By Jeffrey Miller
While the history of the American Civil War (1861-1865) itself is a little too complex to tackle in a short article, I have recently been exploring the collections here at the historical society, and have come upon some interesting documents from the era. A number of men from Mattapoisett served during the war, the names of which were compiled by the Mattapoisett Improvement Association in 1904. The town was well represented, and appears to have furnished its quota of enlisted men with little trouble. According to the Improvement Association records, a total of 180 men from Mattapoisett served in the army and navy throughout the war.
Many of these men were stationed far from home, and letters were important links to their families and friends. Up until the mid-19th century, postage was charged by the sheet and most letters were merely folded and sealed with wax. However, a change in postal rates – to a flat fee of 3 cents for up to half an ounce – caused envelopes to surge in popularity, and creative printers began selling envelopes with a myriad of designs and decorations. During the Civil War, both Union and Confederate envelopes were produced, but the bulk of surviving examples are from the North.
The Mattapoisett Museum houses several of these envelopes (CW-22, Env. 20, Document Box 2-B), and they serve as an example of one of the ways in which patriotism (and propaganda) were expressed. The majority of these envelopes were designed to appeal to the nationalism of the Union’s supporters and to encourage solidarity with the Northern cause. Fig. 1 depicts an image in which the flag features prominently, along with the words “Washington via Baltimore”. The caption is a reference to attacks made by Confederate supporters on federal troops as they marched through Baltimore in the early days of the conflict. Similarly, the envelope in Fig. 2 shows a red-, white-, and blue- clad woman, in this case representing the state of Virginia, shooting herself with a cannon that is labeled “secession”. The message here is clear – Virginia has made a mistake by joining the Confederacy.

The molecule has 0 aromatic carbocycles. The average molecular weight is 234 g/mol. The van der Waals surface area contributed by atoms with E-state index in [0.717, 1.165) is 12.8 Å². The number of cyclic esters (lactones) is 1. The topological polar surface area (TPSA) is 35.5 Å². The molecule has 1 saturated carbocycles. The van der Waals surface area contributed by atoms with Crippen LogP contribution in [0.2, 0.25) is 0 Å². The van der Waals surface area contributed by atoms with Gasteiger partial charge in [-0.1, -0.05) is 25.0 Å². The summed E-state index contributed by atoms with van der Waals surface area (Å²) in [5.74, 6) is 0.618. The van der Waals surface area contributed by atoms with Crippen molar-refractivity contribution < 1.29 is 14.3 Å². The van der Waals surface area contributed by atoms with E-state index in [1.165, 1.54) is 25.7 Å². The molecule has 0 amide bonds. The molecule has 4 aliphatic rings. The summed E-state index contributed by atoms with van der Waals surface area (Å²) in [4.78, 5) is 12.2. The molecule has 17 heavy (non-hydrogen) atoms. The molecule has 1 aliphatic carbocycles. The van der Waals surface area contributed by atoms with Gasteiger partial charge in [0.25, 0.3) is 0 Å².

Others were more overtly critical and aggressive in their villainizing of the Confederacy, its leaders, and slavery. Fig. 3 displays a simple envelope with a clever play on words. War bonds were an important source of funding for the confederate states during the conflict, and the artist here has shrewdly played to Northern anti-slavery sensibilities by suggesting that true “Confederate Bonds” are in reality the shackles of slavery.
Fig. 4 shows the most violent and straightforward of the images in the MHS collection. Here Jefferson Davis, president of the Confederate states, is portrayed having been hanged. The barrel of whiskey suggests that he was a drunkard, a common theme for Union depictions of Confederate leaders. This envelope illustrates the seriousness with which people in the North – and, presumably, Mattapoisett – took the conflict, and how Southern leaders were vilified. However, other envelopes represent a slightly lighter take on the war. In Fig. 5 we see a boot labeled “A.L.” (Abraham Lincoln) connecting with the rear end of a person labeled “J.D.” (Jefferson Davis). The caption suggests that either Lincoln is going to leave his mark on Davis, or that Davis is Lincoln’s target. While the essential message is the same – victory over Jefferson Davis and the Confederacy – the difference in tone between these two envelopes illustrates the breadth and variety of the envelopes being produced.